Domestic insurers and developers bolster China RE exposure

Local insurers and developers’ share of transaction volume has risen from around 17% between 2008-2010 to 35% in 2016 due to limited investment alternatives and slower economic growth, according to data from CBRE.

Property investment transaction volume in China surged 100 percent year-on-year to 180 billion yuan ($22.6 billion; €23 billion) in 2016. Of this, Chinese insurers and property developers share of transaction volume rose from around 17 percent between 2008-2010 to 35 percent in 2016, according to data from global property consultancy CBRE.

The growth in domestic real estate appetite from insurers and developers is due to limited investment alternatives elsewhere in the global markets, slower economic growth globally, historically low interest rates and favorable domestic policy environment.

For instance, continuing regulatory curbs on capital outflows have also dissuaded Chinese investors from undertaking any cross-border trade requiring conversion of yuan into foreign currencies. Chinese insurers, which in recent years had been making headlines for rapid global real estate investment, accounted for 18 percent of China’s 2016 real estate investment.

“During the global financial crisis, Asian capital was very well positioned to go abroad. But in the past 18 months, it has not been easy to take capital out of China. That is also maybe why domestic capital is deploying more money for real estate onshore as they build up their real estate portfolio,” Christina Gaw, managing principal and head of capital markets for Hong Kong-based real estate investment firm Gaw Capital Partners, told PERE at a recent roundtable.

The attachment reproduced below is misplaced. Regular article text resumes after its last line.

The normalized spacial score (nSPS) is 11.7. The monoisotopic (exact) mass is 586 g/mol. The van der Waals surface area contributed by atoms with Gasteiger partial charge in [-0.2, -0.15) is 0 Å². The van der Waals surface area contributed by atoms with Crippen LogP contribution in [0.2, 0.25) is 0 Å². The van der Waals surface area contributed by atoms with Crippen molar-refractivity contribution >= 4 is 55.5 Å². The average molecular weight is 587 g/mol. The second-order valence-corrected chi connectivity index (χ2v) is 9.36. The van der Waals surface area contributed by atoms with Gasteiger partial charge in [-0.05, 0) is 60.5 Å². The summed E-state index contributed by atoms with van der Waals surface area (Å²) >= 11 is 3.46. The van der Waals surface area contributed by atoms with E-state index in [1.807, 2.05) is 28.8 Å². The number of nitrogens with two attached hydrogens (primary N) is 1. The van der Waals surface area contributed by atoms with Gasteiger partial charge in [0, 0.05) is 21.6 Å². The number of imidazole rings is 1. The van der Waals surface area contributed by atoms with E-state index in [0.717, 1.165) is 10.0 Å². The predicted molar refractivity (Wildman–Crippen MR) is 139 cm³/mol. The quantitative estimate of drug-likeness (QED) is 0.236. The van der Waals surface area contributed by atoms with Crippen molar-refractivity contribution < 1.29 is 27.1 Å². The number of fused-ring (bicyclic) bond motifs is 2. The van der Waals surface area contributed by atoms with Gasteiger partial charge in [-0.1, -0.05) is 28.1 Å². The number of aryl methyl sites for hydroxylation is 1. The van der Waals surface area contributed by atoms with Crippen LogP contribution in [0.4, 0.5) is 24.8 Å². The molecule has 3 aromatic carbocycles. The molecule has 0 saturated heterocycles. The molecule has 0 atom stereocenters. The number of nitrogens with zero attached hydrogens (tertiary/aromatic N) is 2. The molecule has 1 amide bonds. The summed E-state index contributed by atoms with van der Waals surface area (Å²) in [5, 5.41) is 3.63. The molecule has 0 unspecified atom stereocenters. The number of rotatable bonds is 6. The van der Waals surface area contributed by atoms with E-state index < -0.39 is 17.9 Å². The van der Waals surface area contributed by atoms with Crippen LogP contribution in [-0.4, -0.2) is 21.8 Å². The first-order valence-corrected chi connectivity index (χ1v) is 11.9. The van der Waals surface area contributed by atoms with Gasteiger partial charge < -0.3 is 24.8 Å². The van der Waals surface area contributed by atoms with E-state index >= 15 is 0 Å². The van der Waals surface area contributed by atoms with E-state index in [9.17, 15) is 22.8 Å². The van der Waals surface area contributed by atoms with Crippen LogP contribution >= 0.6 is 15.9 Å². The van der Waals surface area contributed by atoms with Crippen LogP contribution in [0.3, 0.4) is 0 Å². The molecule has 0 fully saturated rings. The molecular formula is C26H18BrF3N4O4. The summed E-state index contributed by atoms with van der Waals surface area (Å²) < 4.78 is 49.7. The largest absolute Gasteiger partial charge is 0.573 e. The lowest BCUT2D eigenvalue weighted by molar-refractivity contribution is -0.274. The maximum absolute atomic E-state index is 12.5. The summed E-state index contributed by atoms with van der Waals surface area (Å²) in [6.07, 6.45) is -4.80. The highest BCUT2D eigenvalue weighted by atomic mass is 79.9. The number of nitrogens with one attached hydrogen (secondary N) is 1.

Also, another faster growing part of the local managers’ pool are real estate developers looking to carve out independent fund management businesses. China Vanke’s V Capital, established in 2015, is one recent entrant, as is Country Garden Asset Management. Chinese developers accounted for under a quarter (23 percent) of the total investment in Chinese property in 2016, the CBRE data said.

The developer-turned-manager trend is not brand new to China, but as Terence Tang managing director for capital markets and investment services in Asia for Colliers, pointed out, developers launched fund management platforms eight to nine years ago – but this time around the intentions are different.

“Earlier it was being done to raise capital to supplement the developers’ own balance sheet capital in land acquisitions because it was hard to get equity capital,” said Tang.

At the same time, the Chinese commercial real estate market has begun to shift from a primary market dominated by investment for development to a secondary market characterised by investment in income producing assets.

“Now, [developers] are looking at it as a new business line to expand their business scope and to have a constant revenue stream through fee income,” Tang added.